You know I didn’t know how God was going to use that—
—for a bigger perspective on faith and how it really looks when it’s put into action every day. In the case of Todd, that’s how it started out. I didn’t know that from there He was also going to be using me and my story from here on out—and I certainly don’t know what He has for the future—but if I’ve learned anything since September 11th, it’s just really that what we’re called to do is live on faith moment by moment.
The way I live my life, usually, is to kind of have things orchestrated and planned; but there is nothing about the events of the last year that I know anything about or that I can prepare for or anticipate.
I’ve really been impressed all the more that when we just sit back and say, “God, I’m Your vessel. Use me. I’m here to really obey and to share what You have me to share with whoever I’m going to bump shoulders with today,”—it’s a really peaceful life. I—quite frankly—haven’t had more peace—
—in my heart and in my soul in the last year than I’ve ever had in my whole life because I have a much stronger sense that—really—God is in control. And when we fall in line with His plans—that’s the best place to be.
Bob: Again, we’ve been listening to Lisa Beamer reflecting on the events of 9/11 and the death of her husband, Todd. We often think to ourselves, “I don’t know how I would handle something like that.” Lisa reminds us—in the moment—God gives grace for us to walk by faith; doesn’t He?
Dennis: He does. He also promises us in Romans, chapter 5, that suffering can produce endurance. If we allow God to do His work in our souls, endurance produces character—and ultimately—character produces hope. That’s what we heard in her voice—a suffering that was unthinkable—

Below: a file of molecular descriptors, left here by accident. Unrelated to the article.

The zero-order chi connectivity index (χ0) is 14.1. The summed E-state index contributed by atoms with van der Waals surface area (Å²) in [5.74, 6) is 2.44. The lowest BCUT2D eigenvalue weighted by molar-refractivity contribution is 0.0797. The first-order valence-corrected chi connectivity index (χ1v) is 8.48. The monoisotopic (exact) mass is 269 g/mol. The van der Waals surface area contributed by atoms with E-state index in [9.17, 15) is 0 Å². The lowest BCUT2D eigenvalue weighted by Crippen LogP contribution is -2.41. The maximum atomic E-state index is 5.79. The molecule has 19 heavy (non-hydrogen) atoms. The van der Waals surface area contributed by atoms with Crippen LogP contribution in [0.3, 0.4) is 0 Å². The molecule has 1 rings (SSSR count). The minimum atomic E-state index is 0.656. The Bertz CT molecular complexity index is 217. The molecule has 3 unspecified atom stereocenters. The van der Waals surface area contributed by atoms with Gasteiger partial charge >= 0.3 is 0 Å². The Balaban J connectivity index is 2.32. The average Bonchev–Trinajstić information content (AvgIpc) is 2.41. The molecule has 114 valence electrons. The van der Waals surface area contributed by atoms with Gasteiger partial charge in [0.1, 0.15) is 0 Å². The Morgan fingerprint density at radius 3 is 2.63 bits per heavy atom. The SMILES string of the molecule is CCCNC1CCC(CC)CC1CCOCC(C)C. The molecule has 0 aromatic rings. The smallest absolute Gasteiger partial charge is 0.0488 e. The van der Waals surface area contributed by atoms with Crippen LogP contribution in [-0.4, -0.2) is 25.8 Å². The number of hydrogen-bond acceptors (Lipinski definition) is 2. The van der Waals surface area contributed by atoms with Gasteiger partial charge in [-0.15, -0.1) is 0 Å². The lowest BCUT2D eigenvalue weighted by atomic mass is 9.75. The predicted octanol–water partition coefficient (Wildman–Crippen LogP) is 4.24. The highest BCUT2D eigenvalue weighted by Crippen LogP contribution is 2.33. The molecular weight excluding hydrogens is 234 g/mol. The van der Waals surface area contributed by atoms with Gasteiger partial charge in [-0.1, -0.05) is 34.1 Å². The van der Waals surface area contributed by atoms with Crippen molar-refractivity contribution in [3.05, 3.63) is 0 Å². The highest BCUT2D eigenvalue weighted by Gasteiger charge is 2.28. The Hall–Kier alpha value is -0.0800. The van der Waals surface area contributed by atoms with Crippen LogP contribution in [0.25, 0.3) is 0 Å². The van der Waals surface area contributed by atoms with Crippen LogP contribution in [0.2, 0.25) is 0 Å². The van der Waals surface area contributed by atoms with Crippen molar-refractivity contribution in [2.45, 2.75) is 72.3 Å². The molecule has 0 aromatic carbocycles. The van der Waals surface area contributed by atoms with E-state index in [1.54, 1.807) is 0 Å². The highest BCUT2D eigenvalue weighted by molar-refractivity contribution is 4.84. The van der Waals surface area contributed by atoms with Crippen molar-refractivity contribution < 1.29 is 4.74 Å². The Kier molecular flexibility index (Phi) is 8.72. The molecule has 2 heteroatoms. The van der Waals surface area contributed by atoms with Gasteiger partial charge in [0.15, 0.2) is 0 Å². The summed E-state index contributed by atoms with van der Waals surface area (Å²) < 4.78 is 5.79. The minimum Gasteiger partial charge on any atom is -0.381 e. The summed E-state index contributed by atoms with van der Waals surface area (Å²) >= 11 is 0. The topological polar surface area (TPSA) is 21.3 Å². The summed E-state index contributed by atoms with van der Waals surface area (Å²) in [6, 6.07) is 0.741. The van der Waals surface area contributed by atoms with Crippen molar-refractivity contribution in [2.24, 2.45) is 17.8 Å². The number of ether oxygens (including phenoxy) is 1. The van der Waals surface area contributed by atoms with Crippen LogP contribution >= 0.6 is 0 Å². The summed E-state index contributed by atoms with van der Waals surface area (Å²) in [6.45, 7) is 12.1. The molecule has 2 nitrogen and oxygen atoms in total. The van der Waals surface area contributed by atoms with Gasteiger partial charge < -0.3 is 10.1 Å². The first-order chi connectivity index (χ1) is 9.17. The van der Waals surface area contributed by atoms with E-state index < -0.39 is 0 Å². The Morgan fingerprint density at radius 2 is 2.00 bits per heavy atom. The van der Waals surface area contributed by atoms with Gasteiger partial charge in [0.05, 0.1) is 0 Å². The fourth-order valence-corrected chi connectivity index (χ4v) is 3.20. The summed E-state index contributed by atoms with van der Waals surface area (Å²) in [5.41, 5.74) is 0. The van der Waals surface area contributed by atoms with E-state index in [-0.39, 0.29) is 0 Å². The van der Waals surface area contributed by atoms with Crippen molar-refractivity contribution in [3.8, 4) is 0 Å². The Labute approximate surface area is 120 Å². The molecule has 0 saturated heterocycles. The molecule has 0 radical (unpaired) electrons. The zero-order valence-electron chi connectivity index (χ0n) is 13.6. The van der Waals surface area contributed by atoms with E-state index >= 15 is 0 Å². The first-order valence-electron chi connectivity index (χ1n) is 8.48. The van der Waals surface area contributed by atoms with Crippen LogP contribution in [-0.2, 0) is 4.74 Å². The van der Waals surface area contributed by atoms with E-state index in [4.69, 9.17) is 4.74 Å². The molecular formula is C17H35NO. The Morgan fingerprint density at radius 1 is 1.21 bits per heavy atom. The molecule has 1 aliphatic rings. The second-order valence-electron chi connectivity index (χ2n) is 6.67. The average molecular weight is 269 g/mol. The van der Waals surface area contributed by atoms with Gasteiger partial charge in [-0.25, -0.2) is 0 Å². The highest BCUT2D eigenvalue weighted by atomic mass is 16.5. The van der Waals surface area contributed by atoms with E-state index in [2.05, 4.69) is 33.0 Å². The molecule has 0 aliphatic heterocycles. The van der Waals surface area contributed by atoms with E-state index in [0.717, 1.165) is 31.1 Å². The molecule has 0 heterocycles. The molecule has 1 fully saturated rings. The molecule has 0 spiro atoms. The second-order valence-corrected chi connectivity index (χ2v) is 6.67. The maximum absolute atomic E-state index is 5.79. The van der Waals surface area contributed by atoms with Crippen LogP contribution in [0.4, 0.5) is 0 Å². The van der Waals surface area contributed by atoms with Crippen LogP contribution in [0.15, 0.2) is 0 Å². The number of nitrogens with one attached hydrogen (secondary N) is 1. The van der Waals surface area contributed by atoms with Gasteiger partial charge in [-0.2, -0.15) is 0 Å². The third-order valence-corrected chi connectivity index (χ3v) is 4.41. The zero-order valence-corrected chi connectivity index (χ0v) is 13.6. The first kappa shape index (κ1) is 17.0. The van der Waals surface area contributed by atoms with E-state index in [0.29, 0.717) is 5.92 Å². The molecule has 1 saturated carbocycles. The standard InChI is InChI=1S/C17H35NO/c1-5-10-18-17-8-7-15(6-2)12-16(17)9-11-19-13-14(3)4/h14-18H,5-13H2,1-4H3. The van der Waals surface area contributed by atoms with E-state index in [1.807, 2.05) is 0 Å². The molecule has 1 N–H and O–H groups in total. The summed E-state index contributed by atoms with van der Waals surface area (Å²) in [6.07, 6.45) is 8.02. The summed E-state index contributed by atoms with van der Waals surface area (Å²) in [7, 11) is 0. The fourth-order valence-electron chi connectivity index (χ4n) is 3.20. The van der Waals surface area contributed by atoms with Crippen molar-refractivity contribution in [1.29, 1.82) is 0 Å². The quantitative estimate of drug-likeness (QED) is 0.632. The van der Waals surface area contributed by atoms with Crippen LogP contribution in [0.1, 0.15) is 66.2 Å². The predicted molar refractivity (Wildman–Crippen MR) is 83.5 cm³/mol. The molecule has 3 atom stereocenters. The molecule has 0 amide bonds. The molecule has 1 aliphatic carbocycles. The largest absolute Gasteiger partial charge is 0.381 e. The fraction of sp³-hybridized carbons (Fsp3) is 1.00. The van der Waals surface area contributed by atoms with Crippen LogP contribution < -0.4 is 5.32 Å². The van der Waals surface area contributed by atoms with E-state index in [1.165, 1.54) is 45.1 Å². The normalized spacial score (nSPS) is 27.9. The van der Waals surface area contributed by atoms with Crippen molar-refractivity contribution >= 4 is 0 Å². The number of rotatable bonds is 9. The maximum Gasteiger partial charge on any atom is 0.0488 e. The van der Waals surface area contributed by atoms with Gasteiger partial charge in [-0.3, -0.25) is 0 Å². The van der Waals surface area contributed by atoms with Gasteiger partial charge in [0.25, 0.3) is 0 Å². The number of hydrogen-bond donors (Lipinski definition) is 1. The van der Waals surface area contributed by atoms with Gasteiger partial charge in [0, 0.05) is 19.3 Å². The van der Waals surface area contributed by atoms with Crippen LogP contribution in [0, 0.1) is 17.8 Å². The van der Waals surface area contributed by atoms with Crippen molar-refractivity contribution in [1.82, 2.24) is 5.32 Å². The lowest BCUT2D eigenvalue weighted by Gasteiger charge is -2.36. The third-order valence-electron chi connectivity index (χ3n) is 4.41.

—that had been processed by her—I’m sure—not perfectly. Nonetheless, she talked about her faith growing through this trial—through this deep, dark valley.
Bob: There is one other widow we want to hear from today. Gracia Burnham and her husband Martin were missionaries in the Philippines when they were kidnapped by a terrorist group—and ultimately, it was their rescue—
Bob: —that led to Martin’s death. Gracia reflected on her last day with her husband.
Gracia: We were looking for the elusive village—the village where there was—the second ransom was there—they were going to turn us over to civilians, and this was all going to going to be over—but we were actually kind of lost. Our guide didn’t exactly know where we were. One night we were going to cross a logging road to get to this—
—village that we thought was over there—and I said to my guard, “Could you go tell them not to cross this road? I don’t have a good feeling about this. Someone is going to see our tracks and follow us.”
Of course, they didn’t pay any attention to me—and as the sun went down, when no one could see us, we crossed the road, hiked all night. But there were three kind of rules with this war. One was we never fought in the rain, we never fought after dark, and they never pursued us. We would have our gun battle. Then, we would go our way—and they would go theirs.